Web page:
I have to say, I look mighty pleased with myself in that video.
And now I’m settling in for a night of election result watching!
Update (2 May 2011 – 10:49 p.m.) – This is entirely depressing. Contrary to the perception I had that everyone was *so engaged* in this election3, voter turnover was abysmal, with only ~55% of eligible voters showing up to vote. Thanks for nothing, 45% of Canadians who could have voted and didn’t.
- In real life. [↩]
- I hear that there are usually big lineups later in the day, as most people tend to go after work instead. [↩]
- A perception that came in part because that’s what the media was portraying and in part, I’m thinking, because I happen to hang around with (and follow on Twitter), the type of people who actually engage – clearly not a representative sample of Canadians [↩]
So I decided to stay in tonight because (a) I’ve been doing entirely too many things lately and I’m freaking exhausted, (b) I still haven’t recovered sleep from last weekend’s hockey playoffs1 and (c) I have a bunch of end-of-term marking to do. And here it is 11:30 p.m. and I haven’t done a stitch of marking2 and I just realized that I hadn’t even blogged today! D’oh! Too bad I phoned in a blog posting so recently – so I can’t do that again! Instead, I give you a few random thoughts:
- My sister was quoted in this news article about going to an organic spa as a preggo. They make a point of noting that she does not own a car. Hippy.
- Looks like the riding I’m now in federally is a bit of a Conservative stronghold. Boo-urns.
- Speaking of the Conservatives, this site is hilarious: http://www.stephenharperisatotallynormalguy.com/
- Have you donated to the Longest Game for CF yet? The very first donation that was received in my name was from someone that I don’t know, but who I am pretty sure is one of my blog readers3. So thank you, blog reader of mine! Your donation is very much appreciated!
So BC has a new premier! The BC So-Called Liberals chose Christy Clark, former Deputy Premier and former radio show host on WGYY1, to replace lame duck Gordo as the leader of their party and, thus, our new premier. And it reminded me that I never did finish my series on BC Premiers that I started eleventy thousand years ago. Hence today’s posting on the 32nd premier of BC, Ujjal Dosanjh.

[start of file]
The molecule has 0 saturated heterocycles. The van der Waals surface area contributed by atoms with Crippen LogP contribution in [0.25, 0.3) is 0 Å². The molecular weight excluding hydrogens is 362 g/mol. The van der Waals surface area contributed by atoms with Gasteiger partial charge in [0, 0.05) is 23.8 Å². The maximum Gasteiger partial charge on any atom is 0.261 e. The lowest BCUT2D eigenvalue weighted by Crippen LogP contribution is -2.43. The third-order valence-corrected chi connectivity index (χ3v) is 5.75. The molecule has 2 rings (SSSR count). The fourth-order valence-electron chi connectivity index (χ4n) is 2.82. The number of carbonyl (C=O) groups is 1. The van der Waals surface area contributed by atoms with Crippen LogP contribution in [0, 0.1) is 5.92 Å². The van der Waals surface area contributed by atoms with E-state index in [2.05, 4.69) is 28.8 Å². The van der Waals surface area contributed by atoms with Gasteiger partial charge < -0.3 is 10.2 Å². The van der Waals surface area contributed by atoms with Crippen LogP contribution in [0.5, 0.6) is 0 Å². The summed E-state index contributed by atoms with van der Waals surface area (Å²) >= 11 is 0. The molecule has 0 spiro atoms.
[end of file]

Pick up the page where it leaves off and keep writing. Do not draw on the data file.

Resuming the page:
|Name||Ujjal Dev Singh Dosanjh|
|Born:||September 9, 1947 in Jalandhar, India|
|Held Office:||February 24, 2000 – June 5, 2001|
- 1964: left India to get his education in the UK
- 1968: immigrated to Canada, living in BC with his aunt
- 1976: earned his law degree at UBC
- 1979: opened his own law practice (family & personal injury law)
- other stuff he did: “taught English as a Second Language at Vancouver Community College; worked as an assistant editor of a local Punjabi newspaper.” Involved with ”community organizations included founding the Farm Workers’ Legal Information Service (later Canadian Farm Workers’ Union), serving on the board of directors for BC Civil Liberties Associationand the Vancouver Multicultural Society, and the Labour Advocacy Research Association, as well as volunteer work with MOSAIC Immigrant Services Centre, and the South Vancouver Neighbourhood House”2.
- 1979: ran in the provincial election for the NDP party, but lost to the So-Cred candidate
- 1983: ibid
- 1985: attacked outside his office by an assailant opposed to his speaking out against ”against violence by Sikh extremists who advocated Khalistan independence from India”3; Dosanjh is a “prominent moderate Sikh.”
- 1991: won the Vancouver-Kensington riding as an NDP MLA
- 1993: “chaired the Select Standing Committee on Parliamentary Reform, Ethical Conduct, Standing Orders and Private Bills”
- 1995: become Minister of Government Services and Minister Responsible for Sports in April, then also the Minister Responsible for Multiculturalism and Human Rights in July and then in August his portfolio was changed to Minister Responsible for Multiculturalism, Human Rights and Immigration and he was appointed as the Attorney General. I’m guessing he was pretty tired in 1995.
- 1996: won the Vancouver-Kensington riding as an NDP MLA again
- 1999: his “constituency office was broken into and a Molotov cocktail left burning on a table.“
- Feb 24, 2000: Won the party leadership and thus became the Premier. This made him Canada’s first Indo-Canadian Premier. He was also the first Canadian Premier to march in a gay pride parade.
- other stuff he did: “gave priority to issues of health care, education, and balanced budgets.” and “increased spending was mostly directed to renovations of hospital, public schools and higher education institutions, as well as building cancer treatment centers, lowering post-secondary tuition fees, and creating significantly more new spaces in the province’s apprenticeship program and post-secondary institutions… “the provincial government adopted the Definition of Spouse Amendment Act which extended equal rights to same-sex couples.… the Legislative Assemblyadopted the Tobacco Damages and Health Care Recovery Act which permitted lawsuits against tobacco organizations to re-coup associated health care expenses, the Sex Offender Registry Act, and the Protection of Public Participation Act which prevented lawsuits against citizens who participated in public processes.”